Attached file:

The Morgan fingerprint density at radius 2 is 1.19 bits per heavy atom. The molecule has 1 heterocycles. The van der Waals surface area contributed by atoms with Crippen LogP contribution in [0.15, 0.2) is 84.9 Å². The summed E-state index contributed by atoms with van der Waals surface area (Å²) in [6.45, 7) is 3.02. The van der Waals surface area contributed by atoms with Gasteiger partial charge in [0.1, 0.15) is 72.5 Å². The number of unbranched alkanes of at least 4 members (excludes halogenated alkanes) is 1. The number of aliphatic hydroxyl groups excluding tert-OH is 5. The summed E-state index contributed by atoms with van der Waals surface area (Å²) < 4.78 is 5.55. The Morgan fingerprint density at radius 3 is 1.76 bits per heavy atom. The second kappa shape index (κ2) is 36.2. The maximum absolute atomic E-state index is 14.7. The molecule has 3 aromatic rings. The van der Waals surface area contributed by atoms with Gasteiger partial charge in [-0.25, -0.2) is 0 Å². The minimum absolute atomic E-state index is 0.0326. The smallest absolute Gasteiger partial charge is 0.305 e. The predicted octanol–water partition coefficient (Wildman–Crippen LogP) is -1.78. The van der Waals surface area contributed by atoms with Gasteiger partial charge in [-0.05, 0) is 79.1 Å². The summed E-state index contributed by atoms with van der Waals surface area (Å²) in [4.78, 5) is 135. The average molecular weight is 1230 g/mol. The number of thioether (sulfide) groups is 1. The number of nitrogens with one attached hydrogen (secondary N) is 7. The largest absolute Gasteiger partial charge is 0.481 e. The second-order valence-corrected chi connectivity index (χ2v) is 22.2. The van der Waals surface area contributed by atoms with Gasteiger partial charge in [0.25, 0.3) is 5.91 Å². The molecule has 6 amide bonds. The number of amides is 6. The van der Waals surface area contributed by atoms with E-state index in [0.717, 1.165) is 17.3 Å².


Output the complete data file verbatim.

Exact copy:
The Morgan fingerprint density at radius 2 is 1.19 bits per heavy atom. The molecule has 1 heterocycles. The van der Waals surface area contributed by atoms with Crippen LogP contribution in [0.15, 0.2) is 84.9 Å². The summed E-state index contributed by atoms with van der Waals surface area (Å²) in [6.45, 7) is 3.02. The van der Waals surface area contributed by atoms with Gasteiger partial charge in [0.1, 0.15) is 72.5 Å². The number of unbranched alkanes of at least 4 members (excludes halogenated alkanes) is 1. The number of aliphatic hydroxyl groups excluding tert-OH is 5. The summed E-state index contributed by atoms with van der Waals surface area (Å²) < 4.78 is 5.55. The Morgan fingerprint density at radius 3 is 1.76 bits per heavy atom. The second kappa shape index (κ2) is 36.2. The maximum absolute atomic E-state index is 14.7. The molecule has 3 aromatic rings. The van der Waals surface area contributed by atoms with Gasteiger partial charge in [-0.25, -0.2) is 0 Å². The minimum absolute atomic E-state index is 0.0326. The smallest absolute Gasteiger partial charge is 0.305 e. The predicted octanol–water partition coefficient (Wildman–Crippen LogP) is -1.78. The van der Waals surface area contributed by atoms with Gasteiger partial charge in [-0.05, 0) is 79.1 Å². The summed E-state index contributed by atoms with van der Waals surface area (Å²) in [4.78, 5) is 135. The average molecular weight is 1230 g/mol. The number of thioether (sulfide) groups is 1. The number of nitrogens with one attached hydrogen (secondary N) is 7. The largest absolute Gasteiger partial charge is 0.481 e. The second-order valence-corrected chi connectivity index (χ2v) is 22.2. The van der Waals surface area contributed by atoms with Gasteiger partial charge in [0.25, 0.3) is 5.91 Å². The molecule has 6 amide bonds. The number of amides is 6. The van der Waals surface area contributed by atoms with E-state index in [0.717, 1.165) is 17.3 Å².